The last couple of weeks have been pretty hard; a combination of low mood and a little series of unfortunate events. For the sake of anonymity I won’t go into details, but imagine some serious pain when someone I trusted as a good friend suggested my ill health is nothing more than a lie to get ahead at university. Right. Unfortunately that rumour is spreading, so I’m feeling a little low on friends at the moment.

Alongside daily frustrations like this, I’m back to struggling with an internal feeling that I’ve had enough (…of everything…), and that hurts because I can’t seem to do anything about it. I can’t even ‘end it’ for reasons I’ll outline in a later post. In the end I wind up wanting to hit my head against a wall/overdose on sleep meds like the best I can aim for right now is unconsciousness. I’m seeing my therapist tonight so maybe I’ll feel better after that. I can’t say I’m overly optimistic though; I think it would take a lot to make me feel better about:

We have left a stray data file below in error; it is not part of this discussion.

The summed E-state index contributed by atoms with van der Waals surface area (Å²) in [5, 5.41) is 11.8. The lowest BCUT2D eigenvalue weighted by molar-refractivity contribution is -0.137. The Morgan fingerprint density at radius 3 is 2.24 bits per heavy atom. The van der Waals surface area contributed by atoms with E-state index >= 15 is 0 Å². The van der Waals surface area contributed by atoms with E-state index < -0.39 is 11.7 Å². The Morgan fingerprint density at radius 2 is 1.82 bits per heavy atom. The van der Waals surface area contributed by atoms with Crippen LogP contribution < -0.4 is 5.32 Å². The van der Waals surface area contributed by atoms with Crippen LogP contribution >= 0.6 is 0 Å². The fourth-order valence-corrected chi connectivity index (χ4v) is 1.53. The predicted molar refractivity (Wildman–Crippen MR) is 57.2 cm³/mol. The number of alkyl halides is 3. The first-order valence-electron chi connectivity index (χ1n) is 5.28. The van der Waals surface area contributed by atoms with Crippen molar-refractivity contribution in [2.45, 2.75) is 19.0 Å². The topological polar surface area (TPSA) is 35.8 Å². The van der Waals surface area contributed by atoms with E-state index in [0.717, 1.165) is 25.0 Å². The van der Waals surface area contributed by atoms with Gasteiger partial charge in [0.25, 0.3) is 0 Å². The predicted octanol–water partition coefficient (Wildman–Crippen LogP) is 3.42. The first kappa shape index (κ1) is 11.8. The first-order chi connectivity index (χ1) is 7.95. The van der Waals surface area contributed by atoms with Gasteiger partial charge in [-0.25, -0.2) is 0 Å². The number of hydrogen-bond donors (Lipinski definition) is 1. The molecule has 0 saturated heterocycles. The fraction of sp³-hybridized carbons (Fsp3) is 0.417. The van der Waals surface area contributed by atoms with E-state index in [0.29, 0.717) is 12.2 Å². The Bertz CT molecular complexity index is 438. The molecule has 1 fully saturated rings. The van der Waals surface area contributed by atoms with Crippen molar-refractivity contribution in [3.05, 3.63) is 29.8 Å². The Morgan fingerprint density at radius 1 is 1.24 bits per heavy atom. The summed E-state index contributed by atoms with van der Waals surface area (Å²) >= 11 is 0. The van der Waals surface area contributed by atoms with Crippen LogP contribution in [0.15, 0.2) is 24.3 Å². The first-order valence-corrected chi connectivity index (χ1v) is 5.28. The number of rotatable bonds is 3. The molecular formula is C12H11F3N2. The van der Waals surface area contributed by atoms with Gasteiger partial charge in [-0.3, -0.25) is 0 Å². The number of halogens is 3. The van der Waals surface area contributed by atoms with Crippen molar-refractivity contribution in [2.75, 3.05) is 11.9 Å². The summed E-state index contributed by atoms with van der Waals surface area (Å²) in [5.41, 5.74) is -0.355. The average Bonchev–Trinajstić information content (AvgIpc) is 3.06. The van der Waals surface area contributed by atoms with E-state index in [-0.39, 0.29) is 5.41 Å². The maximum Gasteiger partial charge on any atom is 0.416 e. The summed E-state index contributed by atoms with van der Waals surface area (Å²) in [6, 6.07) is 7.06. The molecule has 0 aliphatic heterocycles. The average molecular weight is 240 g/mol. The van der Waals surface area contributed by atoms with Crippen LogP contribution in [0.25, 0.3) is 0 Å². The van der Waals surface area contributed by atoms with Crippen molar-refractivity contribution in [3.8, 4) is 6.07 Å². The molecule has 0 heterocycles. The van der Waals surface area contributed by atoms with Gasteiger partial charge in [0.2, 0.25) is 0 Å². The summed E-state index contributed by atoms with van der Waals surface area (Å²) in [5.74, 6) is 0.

• Friends seemingly dropping like flies
  • Not caring about the future, except for the possibility that it will feature mental illness in which case count me out.
  • My current med situation: in brief I want to come off venlafaxine because clearly even at the highest dose it isn’t really doing much except making me eat like crazy, but I’ve heard nasty things about withdrawal and my docs wouldn’t approve.

…to name but a few.

Okay enough moaning. I’m slowly updating the rest of my site with my background info if anyone wants to put my posts in context. Feel free to get in touch and say hi/ask any questions!